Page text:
In the era of digital healthcare, the huge volumes of textual information generated every day in hospitals constitute an essential but underused asset that could be exploited with task-specific, fine-tuned biomedical language representation models, improving patient care and management. For such specialized domains, previous research has shown that fine-tuning models stemming from broad-coverage checkpoints can largely benefit additional training rounds over large-scale in-domain resources. However, these resources are often unreachable for less-resourced languages like Italian, preventing local medical institutions to employ in-domain adaptation. In order to reduce this gap, our work investigates two accessible approaches to derive biomedical language models in languages other than English, taking Italian as a concrete use-case: one based on neural machine translation of English resources, favoring quantity over quality; the other based on a high-grade, narrow-scoped corpus natively written in Italian, thus preferring quality over quantity. Our study shows that data quantity is a harder constraint than data quality for biomedical adaptation, but the concatenation of high-quality data can improve model performance even when dealing with relatively size-limited corpora. The models published from our investigations have the potential to unlock important research opportunities for Italian hospitals and academia. Finally, the set of lessons learned from the study constitutes valuable insights towards a solution to build biomedical language models that are generalizable to other less-resourced languages and different domain settings.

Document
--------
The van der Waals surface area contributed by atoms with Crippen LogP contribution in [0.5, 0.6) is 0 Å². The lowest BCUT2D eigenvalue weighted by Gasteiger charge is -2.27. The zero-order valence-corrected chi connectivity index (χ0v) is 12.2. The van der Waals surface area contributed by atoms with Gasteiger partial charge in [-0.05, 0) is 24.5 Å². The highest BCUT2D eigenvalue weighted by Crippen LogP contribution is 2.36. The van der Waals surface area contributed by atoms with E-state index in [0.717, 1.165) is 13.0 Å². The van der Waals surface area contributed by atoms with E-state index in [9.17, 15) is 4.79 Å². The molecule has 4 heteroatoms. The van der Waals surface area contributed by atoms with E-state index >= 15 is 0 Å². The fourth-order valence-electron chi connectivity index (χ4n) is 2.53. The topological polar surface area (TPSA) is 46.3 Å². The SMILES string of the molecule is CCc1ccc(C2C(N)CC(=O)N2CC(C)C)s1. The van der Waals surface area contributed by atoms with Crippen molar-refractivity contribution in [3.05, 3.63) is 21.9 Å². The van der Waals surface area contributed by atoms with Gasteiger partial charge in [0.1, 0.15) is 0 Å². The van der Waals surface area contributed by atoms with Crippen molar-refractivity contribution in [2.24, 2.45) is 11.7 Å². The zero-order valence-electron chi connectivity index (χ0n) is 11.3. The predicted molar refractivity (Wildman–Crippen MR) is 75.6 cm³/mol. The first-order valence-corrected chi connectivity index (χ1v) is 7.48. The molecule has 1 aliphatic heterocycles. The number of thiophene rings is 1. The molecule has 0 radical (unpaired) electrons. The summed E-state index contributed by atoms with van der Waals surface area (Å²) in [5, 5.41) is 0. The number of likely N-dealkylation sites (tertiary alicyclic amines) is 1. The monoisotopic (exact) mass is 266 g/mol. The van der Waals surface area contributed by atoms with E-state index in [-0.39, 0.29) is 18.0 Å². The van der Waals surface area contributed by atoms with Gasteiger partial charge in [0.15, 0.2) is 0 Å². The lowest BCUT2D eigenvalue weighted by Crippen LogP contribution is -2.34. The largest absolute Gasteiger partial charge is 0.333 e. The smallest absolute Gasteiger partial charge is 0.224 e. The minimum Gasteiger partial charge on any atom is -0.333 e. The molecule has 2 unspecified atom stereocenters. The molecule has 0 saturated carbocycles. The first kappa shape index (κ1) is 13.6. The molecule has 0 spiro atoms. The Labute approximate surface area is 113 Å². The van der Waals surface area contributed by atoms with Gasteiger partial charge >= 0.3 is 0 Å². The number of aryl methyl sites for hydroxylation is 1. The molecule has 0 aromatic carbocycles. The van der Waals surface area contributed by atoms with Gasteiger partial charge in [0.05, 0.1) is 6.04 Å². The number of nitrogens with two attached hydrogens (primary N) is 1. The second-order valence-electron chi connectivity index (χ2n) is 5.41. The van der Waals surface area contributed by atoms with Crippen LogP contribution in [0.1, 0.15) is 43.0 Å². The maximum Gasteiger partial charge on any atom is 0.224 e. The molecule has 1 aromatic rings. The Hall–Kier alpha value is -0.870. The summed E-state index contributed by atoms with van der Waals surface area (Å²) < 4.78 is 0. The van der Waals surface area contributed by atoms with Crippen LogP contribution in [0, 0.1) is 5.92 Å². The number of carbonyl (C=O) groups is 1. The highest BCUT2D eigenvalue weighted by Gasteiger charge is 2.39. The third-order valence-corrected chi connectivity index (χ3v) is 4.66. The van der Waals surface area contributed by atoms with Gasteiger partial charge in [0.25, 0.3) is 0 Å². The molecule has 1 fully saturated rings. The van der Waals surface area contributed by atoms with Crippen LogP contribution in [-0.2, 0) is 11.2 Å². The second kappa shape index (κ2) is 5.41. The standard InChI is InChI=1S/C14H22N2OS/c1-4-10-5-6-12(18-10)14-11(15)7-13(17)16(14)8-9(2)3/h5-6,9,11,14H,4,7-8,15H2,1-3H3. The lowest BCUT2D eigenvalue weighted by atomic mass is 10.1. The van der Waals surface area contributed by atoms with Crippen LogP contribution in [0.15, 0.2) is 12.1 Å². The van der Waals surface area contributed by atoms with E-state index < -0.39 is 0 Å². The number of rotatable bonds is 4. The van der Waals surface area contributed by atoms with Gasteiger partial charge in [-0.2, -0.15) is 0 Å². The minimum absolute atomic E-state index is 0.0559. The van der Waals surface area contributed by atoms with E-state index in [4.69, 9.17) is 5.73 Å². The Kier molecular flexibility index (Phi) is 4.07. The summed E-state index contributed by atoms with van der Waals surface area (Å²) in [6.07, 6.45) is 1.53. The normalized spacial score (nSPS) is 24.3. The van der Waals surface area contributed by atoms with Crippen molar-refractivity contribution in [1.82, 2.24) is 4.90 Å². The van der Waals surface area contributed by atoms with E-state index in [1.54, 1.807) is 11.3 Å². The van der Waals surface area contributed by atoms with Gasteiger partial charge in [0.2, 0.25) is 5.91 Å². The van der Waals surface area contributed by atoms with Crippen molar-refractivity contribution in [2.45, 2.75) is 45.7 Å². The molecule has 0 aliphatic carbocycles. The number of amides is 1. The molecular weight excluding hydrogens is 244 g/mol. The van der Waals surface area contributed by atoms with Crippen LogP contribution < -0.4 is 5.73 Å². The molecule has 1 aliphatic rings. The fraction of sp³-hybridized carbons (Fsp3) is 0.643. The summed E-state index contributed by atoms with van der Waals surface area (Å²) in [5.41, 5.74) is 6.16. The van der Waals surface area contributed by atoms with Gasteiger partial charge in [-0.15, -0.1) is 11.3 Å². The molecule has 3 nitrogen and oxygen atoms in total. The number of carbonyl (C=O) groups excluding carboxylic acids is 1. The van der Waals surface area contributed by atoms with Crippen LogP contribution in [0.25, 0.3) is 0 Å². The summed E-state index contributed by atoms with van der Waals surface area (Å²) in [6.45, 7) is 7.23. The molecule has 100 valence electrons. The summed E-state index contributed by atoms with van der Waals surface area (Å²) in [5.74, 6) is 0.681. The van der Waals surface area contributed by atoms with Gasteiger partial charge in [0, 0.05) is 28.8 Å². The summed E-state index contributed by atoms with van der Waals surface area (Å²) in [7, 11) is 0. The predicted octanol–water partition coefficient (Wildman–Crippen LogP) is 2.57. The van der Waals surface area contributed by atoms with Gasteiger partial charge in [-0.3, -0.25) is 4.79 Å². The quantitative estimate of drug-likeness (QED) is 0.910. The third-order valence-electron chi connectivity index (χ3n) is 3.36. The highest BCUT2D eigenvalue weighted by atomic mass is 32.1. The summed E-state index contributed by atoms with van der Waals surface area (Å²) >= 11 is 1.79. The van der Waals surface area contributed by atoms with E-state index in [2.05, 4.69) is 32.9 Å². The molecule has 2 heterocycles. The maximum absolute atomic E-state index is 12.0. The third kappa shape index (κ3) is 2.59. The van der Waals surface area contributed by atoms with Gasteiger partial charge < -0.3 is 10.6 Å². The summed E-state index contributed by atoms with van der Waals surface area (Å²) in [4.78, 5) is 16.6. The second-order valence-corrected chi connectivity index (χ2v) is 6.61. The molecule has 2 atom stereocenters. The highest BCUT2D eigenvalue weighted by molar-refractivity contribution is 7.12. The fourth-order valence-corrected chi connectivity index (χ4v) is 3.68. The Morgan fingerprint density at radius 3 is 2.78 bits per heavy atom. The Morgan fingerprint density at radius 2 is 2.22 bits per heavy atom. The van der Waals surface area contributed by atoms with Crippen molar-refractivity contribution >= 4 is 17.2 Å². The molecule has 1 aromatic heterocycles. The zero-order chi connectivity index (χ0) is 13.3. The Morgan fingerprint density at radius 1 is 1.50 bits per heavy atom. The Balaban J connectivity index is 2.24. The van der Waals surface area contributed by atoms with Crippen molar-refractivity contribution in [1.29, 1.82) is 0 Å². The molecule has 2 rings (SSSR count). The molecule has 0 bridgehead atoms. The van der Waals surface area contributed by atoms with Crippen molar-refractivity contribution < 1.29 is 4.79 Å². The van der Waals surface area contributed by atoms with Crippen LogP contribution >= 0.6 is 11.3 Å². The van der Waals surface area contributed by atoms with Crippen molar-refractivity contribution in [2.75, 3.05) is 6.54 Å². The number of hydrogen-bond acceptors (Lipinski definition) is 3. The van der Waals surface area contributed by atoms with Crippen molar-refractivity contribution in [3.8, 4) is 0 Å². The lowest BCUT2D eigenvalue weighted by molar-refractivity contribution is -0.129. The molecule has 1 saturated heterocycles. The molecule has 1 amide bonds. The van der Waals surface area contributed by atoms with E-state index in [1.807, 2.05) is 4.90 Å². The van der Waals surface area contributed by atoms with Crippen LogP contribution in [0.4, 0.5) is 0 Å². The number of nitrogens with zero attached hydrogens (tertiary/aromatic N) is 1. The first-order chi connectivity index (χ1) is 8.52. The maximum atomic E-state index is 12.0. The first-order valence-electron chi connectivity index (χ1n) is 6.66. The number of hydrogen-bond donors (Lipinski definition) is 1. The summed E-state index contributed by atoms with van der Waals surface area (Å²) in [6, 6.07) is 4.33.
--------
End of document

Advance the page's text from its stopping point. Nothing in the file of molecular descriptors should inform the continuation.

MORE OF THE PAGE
Localizing in-domain adaptation of transformer-based biomedical language models

Buonocore T. M.
Writing – Original Draft Preparation
;
Bellazzi R.
Writing – Review & Editing
;
Parimbelli E.
Conceptualization
2023-01-01

Abstract

In the era of digital healthcare, the huge volumes of textual information generated every day in hospitals constitute an essential but underused asset that could be exploited with task-specific, fine-tuned biomedical language representation models, improving patient care and management. For such specialized domains, previous research has shown that fine-tuning models stemming from broad-coverage checkpoints can largely benefit additional training rounds over large-scale in-domain resources. However, these resources are often unreachable for less-resourced languages like Italian, preventing local medical institutions to employ in-domain adaptation. In order to reduce this gap, our work investigates two accessible approaches to derive biomedical language models in languages other than English, taking Italian as a concrete use-case: one based on neural machine translation of English resources, favoring quantity over quality; the other based on a high-grade, narrow-scoped corpus natively written in Italian, thus preferring quality over quantity. Our study shows that data quantity is a harder constraint than data quality for biomedical adaptation, but the concatenation of high-quality data can improve model performance even when dealing with relatively size-limited corpora. The models published from our investigations have the potential to unlock important research opportunities for Italian hospitals and academia. Finally, the set of lessons learned from the study constitutes valuable insights towards a solution to build biomedical language models that are generalizable to other less-resourced languages and different domain settings.
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Utilizza questo identificativo per citare o creare un link a questo documento: https://hdl.handle.net/11571/1482437
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